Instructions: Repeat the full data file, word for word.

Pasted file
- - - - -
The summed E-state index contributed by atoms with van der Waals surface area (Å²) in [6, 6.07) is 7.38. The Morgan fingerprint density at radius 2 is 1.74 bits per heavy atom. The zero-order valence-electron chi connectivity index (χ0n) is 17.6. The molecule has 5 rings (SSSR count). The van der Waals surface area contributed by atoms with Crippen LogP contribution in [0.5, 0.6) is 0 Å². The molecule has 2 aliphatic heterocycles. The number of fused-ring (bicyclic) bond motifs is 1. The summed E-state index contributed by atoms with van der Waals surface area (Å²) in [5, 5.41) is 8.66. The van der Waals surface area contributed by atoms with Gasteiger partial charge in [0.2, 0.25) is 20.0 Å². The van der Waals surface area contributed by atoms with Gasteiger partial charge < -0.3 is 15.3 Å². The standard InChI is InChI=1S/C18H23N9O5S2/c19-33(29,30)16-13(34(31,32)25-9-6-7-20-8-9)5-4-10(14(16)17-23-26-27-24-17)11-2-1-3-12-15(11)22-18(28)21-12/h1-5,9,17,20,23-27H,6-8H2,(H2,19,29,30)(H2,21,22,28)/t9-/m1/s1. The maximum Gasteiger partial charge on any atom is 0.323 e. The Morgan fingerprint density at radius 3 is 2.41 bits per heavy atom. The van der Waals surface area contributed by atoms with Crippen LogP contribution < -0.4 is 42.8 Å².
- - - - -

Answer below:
The summed E-state index contributed by atoms with van der Waals surface area (Å²) in [6, 6.07) is 7.38. The Morgan fingerprint density at radius 2 is 1.74 bits per heavy atom. The zero-order valence-electron chi connectivity index (χ0n) is 17.6. The molecule has 5 rings (SSSR count). The van der Waals surface area contributed by atoms with Crippen LogP contribution in [0.5, 0.6) is 0 Å². The molecule has 2 aliphatic heterocycles. The number of fused-ring (bicyclic) bond motifs is 1. The summed E-state index contributed by atoms with van der Waals surface area (Å²) in [5, 5.41) is 8.66. The van der Waals surface area contributed by atoms with Gasteiger partial charge in [0.2, 0.25) is 20.0 Å². The van der Waals surface area contributed by atoms with Gasteiger partial charge < -0.3 is 15.3 Å². The standard InChI is InChI=1S/C18H23N9O5S2/c19-33(29,30)16-13(34(31,32)25-9-6-7-20-8-9)5-4-10(14(16)17-23-26-27-24-17)11-2-1-3-12-15(11)22-18(28)21-12/h1-5,9,17,20,23-27H,6-8H2,(H2,19,29,30)(H2,21,22,28)/t9-/m1/s1. The maximum Gasteiger partial charge on any atom is 0.323 e. The Morgan fingerprint density at radius 3 is 2.41 bits per heavy atom. The van der Waals surface area contributed by atoms with Crippen LogP contribution < -0.4 is 42.8 Å².